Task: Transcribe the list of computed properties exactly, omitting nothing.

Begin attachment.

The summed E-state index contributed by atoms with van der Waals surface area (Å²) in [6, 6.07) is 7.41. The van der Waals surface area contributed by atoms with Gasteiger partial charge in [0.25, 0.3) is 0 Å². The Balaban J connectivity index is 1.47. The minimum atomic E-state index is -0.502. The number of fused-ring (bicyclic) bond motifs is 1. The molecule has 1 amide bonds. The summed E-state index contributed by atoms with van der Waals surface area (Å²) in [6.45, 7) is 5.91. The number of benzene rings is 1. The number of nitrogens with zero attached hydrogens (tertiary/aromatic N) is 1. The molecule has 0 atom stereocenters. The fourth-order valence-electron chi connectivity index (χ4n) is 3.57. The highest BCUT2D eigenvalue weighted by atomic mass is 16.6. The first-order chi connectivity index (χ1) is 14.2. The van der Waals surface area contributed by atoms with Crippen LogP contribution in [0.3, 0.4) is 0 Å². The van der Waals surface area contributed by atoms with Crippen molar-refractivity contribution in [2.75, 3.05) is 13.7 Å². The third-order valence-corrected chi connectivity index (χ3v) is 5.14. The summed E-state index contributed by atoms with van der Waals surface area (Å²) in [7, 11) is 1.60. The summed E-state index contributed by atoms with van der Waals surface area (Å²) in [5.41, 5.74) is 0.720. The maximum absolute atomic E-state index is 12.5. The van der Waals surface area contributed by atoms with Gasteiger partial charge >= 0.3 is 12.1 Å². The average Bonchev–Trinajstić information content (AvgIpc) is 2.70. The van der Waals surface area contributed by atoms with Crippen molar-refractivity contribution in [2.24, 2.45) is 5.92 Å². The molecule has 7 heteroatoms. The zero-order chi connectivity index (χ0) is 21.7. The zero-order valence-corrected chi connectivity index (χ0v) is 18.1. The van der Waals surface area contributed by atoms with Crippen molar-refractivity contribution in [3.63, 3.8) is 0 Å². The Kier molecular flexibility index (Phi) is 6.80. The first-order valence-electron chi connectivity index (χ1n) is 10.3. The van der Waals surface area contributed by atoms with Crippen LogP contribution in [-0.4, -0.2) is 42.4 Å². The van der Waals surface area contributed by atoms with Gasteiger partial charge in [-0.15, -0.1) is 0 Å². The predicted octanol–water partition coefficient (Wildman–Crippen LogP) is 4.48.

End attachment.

The summed E-state index contributed by atoms with van der Waals surface area (Å²) in [6, 6.07) is 7.41. The van der Waals surface area contributed by atoms with Gasteiger partial charge in [0.25, 0.3) is 0 Å². The Balaban J connectivity index is 1.47. The minimum atomic E-state index is -0.502. The number of fused-ring (bicyclic) bond motifs is 1. The molecule has 1 amide bonds. The summed E-state index contributed by atoms with van der Waals surface area (Å²) in [6.45, 7) is 5.91. The number of benzene rings is 1. The number of nitrogens with zero attached hydrogens (tertiary/aromatic N) is 1. The molecule has 0 atom stereocenters. The fourth-order valence-electron chi connectivity index (χ4n) is 3.57. The highest BCUT2D eigenvalue weighted by atomic mass is 16.6. The first-order chi connectivity index (χ1) is 14.2. The van der Waals surface area contributed by atoms with Crippen LogP contribution in [0.3, 0.4) is 0 Å². The van der Waals surface area contributed by atoms with Crippen molar-refractivity contribution in [2.75, 3.05) is 13.7 Å². The third-order valence-corrected chi connectivity index (χ3v) is 5.14. The summed E-state index contributed by atoms with van der Waals surface area (Å²) in [7, 11) is 1.60. The summed E-state index contributed by atoms with van der Waals surface area (Å²) in [5.41, 5.74) is 0.720. The maximum absolute atomic E-state index is 12.5. The van der Waals surface area contributed by atoms with Gasteiger partial charge >= 0.3 is 12.1 Å². The average Bonchev–Trinajstić information content (AvgIpc) is 2.70. The van der Waals surface area contributed by atoms with Crippen molar-refractivity contribution in [2.24, 2.45) is 5.92 Å². The molecule has 7 heteroatoms. The zero-order chi connectivity index (χ0) is 21.7. The zero-order valence-corrected chi connectivity index (χ0v) is 18.1. The van der Waals surface area contributed by atoms with Crippen molar-refractivity contribution in [3.63, 3.8) is 0 Å². The Kier molecular flexibility index (Phi) is 6.80. The first-order valence-electron chi connectivity index (χ1n) is 10.3. The van der Waals surface area contributed by atoms with Crippen LogP contribution in [-0.4, -0.2) is 42.4 Å². The van der Waals surface area contributed by atoms with Gasteiger partial charge in [-0.15, -0.1) is 0 Å². The predicted octanol–water partition coefficient (Wildman–Crippen LogP) is 4.48.